Wednesday, January 23, 2013

Hemp legalization in Ky. gains political traction

An effort to legalize industrial hemp in Kentucky may have its best chance yet of passing the General Assembly this session, Gregory Hall of The Courier-Journal in Louisville reports in a big Page One story. Opposition from the Kentucky State Police has previously killed efforts at legalization. The KSP still claims that growth of the crop would make it harder to catch producers of hemp's illegal variety, marijuana. But this session, the bill has support from top politicians who find the claims that hemp production will create thousands of jobs hard to ignore.

Legalizing hemp would require cooperation of federal authorities, but the idea has gained traction in large part because of the crop's old history in the state and an alliance between state Agriculture Commissioner James Comer, U.S. Sen. Rand Paul, the Kentucky Chamber of Commerce and Senate Agriculture Committee Chair Paul Hornback, R-Shelbyville, right.

Comer supporters have worried that his fellow Republicans who run the Senate and have other candidates in mind for the 2015 governor's race would bottle up the bill, but Hornback told Al Cross, director of the Institute for Rural Journalism and Community Issues, that the leaders told him the committee he chairs would get the bill when the legislature reconvenes Feb. 5. Gov. Steve Beshear has also expressed a willingness to work with law enforcement on the issue.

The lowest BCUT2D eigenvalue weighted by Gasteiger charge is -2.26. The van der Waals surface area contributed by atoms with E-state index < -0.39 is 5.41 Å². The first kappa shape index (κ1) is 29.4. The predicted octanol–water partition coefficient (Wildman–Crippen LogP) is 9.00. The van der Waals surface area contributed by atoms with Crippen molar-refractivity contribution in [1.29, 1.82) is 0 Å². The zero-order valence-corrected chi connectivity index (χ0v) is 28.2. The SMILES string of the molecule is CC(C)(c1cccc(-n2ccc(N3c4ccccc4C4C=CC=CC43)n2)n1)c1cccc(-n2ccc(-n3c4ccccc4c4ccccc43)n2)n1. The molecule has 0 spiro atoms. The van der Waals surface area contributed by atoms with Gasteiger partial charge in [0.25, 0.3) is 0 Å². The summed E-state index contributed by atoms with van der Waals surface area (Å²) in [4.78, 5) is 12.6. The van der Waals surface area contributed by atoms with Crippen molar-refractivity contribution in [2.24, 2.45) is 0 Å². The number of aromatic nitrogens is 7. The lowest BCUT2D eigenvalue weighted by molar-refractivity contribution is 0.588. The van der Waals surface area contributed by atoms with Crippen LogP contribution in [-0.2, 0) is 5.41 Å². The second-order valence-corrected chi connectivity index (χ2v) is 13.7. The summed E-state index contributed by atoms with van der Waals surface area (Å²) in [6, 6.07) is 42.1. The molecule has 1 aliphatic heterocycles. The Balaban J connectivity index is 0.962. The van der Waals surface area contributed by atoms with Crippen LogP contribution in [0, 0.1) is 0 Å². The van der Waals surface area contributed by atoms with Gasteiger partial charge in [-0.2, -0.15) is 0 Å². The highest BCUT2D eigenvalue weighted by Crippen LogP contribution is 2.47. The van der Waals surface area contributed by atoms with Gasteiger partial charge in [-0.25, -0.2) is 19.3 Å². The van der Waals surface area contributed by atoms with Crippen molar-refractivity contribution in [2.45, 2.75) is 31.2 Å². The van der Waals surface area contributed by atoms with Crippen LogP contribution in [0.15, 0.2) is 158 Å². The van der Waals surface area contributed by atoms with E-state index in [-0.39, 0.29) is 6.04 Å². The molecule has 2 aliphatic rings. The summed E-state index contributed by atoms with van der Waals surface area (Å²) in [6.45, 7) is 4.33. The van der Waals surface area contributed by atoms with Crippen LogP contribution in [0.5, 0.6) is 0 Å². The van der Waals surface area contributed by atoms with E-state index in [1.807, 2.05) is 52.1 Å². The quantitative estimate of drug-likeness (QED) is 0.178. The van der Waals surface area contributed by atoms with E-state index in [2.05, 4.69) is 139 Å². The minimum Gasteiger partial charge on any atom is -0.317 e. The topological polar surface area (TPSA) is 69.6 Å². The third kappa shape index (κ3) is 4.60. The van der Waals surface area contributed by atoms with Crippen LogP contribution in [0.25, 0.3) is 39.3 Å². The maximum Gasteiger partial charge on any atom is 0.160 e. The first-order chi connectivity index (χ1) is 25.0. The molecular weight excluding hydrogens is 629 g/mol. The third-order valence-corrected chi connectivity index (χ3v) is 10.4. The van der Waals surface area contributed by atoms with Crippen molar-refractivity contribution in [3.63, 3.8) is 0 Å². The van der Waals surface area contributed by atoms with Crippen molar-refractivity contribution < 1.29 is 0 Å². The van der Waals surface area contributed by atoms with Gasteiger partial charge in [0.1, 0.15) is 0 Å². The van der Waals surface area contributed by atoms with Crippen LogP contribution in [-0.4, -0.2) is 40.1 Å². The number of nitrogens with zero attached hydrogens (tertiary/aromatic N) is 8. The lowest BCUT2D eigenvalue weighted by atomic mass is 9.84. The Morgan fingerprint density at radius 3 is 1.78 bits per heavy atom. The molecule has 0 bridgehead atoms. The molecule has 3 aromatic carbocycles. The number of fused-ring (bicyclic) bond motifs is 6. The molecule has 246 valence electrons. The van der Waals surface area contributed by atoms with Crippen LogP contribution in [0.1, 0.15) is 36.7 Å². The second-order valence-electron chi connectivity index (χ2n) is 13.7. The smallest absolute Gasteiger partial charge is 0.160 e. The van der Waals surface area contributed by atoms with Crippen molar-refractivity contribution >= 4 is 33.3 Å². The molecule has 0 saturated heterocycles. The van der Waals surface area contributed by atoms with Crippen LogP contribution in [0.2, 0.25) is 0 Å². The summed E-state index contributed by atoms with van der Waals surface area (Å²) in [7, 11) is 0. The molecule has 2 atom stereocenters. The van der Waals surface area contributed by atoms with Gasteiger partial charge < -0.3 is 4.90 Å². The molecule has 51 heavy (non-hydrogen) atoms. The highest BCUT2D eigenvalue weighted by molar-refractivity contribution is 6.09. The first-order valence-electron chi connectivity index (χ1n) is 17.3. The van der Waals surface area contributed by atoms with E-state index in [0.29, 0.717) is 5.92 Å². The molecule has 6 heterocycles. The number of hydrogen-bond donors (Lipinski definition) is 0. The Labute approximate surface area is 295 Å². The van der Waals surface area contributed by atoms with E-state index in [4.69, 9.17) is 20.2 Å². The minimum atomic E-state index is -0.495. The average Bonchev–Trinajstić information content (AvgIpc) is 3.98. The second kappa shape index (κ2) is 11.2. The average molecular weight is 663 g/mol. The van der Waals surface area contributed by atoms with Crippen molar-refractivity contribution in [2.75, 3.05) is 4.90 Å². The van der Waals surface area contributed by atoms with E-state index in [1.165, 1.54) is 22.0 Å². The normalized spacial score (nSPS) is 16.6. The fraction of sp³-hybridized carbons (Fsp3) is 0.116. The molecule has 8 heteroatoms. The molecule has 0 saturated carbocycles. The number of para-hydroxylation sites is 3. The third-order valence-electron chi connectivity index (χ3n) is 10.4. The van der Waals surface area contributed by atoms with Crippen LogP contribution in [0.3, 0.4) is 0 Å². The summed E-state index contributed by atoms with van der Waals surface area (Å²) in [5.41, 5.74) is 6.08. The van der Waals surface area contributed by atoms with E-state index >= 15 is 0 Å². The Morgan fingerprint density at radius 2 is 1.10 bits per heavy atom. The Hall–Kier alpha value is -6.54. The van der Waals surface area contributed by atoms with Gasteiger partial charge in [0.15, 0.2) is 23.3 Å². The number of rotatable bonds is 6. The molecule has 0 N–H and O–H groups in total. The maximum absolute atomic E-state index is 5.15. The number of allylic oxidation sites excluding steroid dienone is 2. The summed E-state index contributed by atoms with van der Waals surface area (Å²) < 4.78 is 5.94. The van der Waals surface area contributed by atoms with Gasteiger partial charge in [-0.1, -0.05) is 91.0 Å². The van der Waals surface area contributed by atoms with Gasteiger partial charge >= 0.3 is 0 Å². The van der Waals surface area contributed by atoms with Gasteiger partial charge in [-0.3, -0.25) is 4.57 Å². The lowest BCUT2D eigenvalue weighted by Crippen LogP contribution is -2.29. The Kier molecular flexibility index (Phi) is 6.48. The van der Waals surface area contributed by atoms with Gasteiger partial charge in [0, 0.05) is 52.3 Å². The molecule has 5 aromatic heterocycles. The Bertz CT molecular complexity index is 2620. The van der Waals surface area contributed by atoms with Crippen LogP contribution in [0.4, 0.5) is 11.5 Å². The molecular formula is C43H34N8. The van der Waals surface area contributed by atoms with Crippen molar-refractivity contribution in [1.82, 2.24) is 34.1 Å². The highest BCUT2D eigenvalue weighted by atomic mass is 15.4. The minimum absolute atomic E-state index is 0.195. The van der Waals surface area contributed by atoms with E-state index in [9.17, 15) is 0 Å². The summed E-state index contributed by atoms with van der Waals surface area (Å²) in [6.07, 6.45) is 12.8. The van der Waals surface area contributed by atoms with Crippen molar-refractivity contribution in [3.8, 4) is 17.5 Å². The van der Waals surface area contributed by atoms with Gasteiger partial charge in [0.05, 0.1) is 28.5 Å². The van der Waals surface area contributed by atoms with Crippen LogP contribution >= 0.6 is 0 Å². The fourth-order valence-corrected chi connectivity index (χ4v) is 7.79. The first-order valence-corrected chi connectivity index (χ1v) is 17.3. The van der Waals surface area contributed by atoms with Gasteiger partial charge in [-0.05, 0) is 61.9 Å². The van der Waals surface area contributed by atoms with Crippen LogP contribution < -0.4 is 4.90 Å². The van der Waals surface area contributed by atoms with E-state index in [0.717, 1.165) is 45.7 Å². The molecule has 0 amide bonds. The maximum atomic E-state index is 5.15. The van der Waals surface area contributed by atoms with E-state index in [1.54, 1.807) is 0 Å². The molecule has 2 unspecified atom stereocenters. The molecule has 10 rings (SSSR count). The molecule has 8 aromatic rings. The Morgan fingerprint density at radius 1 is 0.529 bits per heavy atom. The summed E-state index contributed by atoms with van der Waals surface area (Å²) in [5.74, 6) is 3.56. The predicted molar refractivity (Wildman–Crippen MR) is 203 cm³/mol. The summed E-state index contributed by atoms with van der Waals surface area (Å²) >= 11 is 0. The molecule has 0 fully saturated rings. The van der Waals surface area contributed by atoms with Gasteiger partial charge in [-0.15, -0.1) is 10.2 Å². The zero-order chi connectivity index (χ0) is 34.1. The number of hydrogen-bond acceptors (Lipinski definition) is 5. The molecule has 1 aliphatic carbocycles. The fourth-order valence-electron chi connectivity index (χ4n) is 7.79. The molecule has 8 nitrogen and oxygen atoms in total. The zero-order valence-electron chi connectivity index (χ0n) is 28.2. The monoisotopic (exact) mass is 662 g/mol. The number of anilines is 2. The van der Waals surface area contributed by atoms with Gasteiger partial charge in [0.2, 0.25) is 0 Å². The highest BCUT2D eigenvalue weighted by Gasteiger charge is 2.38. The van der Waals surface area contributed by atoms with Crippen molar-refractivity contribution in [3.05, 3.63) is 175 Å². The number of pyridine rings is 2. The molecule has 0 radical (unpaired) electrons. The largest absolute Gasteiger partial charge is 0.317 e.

"This is something that you don't have to borrow any money for that will have an immediate impact of thousands of jobs," Comer told Hall. Comer assumes that hemp processors and manufacturers would locate to Kentucky without encouragement if the state was one of the first to allow hemp growth. "We're ahead at something that relates to economic development for once, so let's pursue it." Senate Bill 50 would require growers to be licensed annually and have their backgrounds checked by the state Agriculture Department. Each grower would have to plant a minimum of 10 acres. (Read more)

No comments: